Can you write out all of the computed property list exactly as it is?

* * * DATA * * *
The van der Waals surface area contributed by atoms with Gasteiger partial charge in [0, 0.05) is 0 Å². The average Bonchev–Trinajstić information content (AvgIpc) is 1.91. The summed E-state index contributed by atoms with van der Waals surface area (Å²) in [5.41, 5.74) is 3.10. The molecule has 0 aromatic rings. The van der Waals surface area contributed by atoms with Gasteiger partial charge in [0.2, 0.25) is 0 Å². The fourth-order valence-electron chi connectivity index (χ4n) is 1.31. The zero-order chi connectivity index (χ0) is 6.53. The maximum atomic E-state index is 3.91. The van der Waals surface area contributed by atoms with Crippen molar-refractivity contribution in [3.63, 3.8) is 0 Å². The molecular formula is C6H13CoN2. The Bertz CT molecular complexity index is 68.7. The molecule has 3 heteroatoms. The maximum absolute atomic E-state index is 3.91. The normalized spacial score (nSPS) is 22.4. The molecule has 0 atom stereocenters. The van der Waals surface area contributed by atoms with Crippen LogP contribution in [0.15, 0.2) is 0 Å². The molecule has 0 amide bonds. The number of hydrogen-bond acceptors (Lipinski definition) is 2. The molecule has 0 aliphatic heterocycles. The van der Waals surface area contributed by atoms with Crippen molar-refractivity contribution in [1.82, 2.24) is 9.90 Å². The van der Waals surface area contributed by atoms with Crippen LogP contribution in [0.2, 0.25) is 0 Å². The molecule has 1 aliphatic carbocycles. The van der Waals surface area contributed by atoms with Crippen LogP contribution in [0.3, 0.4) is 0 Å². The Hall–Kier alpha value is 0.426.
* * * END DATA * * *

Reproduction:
The van der Waals surface area contributed by atoms with Gasteiger partial charge in [0, 0.05) is 0 Å². The average Bonchev–Trinajstić information content (AvgIpc) is 1.91. The summed E-state index contributed by atoms with van der Waals surface area (Å²) in [5.41, 5.74) is 3.10. The molecule has 0 aromatic rings. The van der Waals surface area contributed by atoms with Gasteiger partial charge in [0.2, 0.25) is 0 Å². The fourth-order valence-electron chi connectivity index (χ4n) is 1.31. The zero-order chi connectivity index (χ0) is 6.53. The maximum atomic E-state index is 3.91. The van der Waals surface area contributed by atoms with Crippen molar-refractivity contribution in [3.63, 3.8) is 0 Å². The molecular formula is C6H13CoN2. The Bertz CT molecular complexity index is 68.7. The molecule has 3 heteroatoms. The maximum absolute atomic E-state index is 3.91. The normalized spacial score (nSPS) is 22.4. The molecule has 0 atom stereocenters. The van der Waals surface area contributed by atoms with Crippen LogP contribution in [0.15, 0.2) is 0 Å². The molecule has 0 amide bonds. The number of hydrogen-bond acceptors (Lipinski definition) is 2. The molecule has 0 aliphatic heterocycles. The van der Waals surface area contributed by atoms with Crippen molar-refractivity contribution in [1.82, 2.24) is 9.90 Å². The van der Waals surface area contributed by atoms with Crippen LogP contribution in [0.2, 0.25) is 0 Å². The molecule has 1 aliphatic carbocycles. The van der Waals surface area contributed by atoms with Crippen LogP contribution in [0.3, 0.4) is 0 Å². The Hall–Kier alpha value is 0.426.